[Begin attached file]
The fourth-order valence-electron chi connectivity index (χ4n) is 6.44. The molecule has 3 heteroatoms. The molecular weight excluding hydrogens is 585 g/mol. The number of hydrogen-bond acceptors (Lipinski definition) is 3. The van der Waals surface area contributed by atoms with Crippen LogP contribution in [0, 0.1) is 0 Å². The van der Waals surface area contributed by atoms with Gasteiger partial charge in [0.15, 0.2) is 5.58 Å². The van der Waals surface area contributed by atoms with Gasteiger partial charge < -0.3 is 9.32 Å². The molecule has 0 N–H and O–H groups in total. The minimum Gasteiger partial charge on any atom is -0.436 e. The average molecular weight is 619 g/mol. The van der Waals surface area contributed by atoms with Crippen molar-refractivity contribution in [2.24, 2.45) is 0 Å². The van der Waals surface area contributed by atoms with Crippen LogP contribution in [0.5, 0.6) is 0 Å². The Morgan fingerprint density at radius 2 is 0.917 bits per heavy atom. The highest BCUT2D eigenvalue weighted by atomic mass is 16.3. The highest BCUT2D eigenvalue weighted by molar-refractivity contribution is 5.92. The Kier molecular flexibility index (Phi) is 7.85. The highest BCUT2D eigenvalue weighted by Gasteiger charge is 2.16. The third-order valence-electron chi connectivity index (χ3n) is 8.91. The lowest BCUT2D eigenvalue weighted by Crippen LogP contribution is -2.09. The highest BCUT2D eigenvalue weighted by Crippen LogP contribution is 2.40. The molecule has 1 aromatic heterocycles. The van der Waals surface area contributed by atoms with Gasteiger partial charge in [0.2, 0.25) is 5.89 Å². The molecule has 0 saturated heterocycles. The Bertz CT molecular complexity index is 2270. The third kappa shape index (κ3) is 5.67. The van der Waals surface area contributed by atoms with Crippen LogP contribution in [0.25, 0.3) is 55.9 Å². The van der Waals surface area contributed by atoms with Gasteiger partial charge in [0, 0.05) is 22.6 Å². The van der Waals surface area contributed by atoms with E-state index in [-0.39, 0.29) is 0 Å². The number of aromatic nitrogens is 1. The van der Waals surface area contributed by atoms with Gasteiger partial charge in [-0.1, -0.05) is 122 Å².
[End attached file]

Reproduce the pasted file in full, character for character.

The fourth-order valence-electron chi connectivity index (χ4n) is 6.44. The molecule has 3 heteroatoms. The molecular weight excluding hydrogens is 585 g/mol. The number of hydrogen-bond acceptors (Lipinski definition) is 3. The van der Waals surface area contributed by atoms with Crippen LogP contribution in [0, 0.1) is 0 Å². The van der Waals surface area contributed by atoms with Gasteiger partial charge in [0.15, 0.2) is 5.58 Å². The van der Waals surface area contributed by atoms with Gasteiger partial charge < -0.3 is 9.32 Å². The molecule has 0 N–H and O–H groups in total. The minimum Gasteiger partial charge on any atom is -0.436 e. The average molecular weight is 619 g/mol. The van der Waals surface area contributed by atoms with Crippen molar-refractivity contribution in [2.24, 2.45) is 0 Å². The van der Waals surface area contributed by atoms with Crippen LogP contribution in [0.5, 0.6) is 0 Å². The Morgan fingerprint density at radius 2 is 0.917 bits per heavy atom. The highest BCUT2D eigenvalue weighted by atomic mass is 16.3. The highest BCUT2D eigenvalue weighted by molar-refractivity contribution is 5.92. The Kier molecular flexibility index (Phi) is 7.85. The highest BCUT2D eigenvalue weighted by Gasteiger charge is 2.16. The third-order valence-electron chi connectivity index (χ3n) is 8.91. The lowest BCUT2D eigenvalue weighted by Crippen LogP contribution is -2.09. The highest BCUT2D eigenvalue weighted by Crippen LogP contribution is 2.40. The molecule has 1 aromatic heterocycles. The van der Waals surface area contributed by atoms with Gasteiger partial charge in [0.2, 0.25) is 5.89 Å². The molecule has 0 saturated heterocycles. The Bertz CT molecular complexity index is 2270. The third kappa shape index (κ3) is 5.67. The van der Waals surface area contributed by atoms with Crippen LogP contribution in [0.25, 0.3) is 55.9 Å². The van der Waals surface area contributed by atoms with Gasteiger partial charge in [0, 0.05) is 22.6 Å². The van der Waals surface area contributed by atoms with E-state index in [-0.39, 0.29) is 0 Å². The number of aromatic nitrogens is 1. The van der Waals surface area contributed by atoms with Gasteiger partial charge in [-0.1, -0.05) is 122 Å².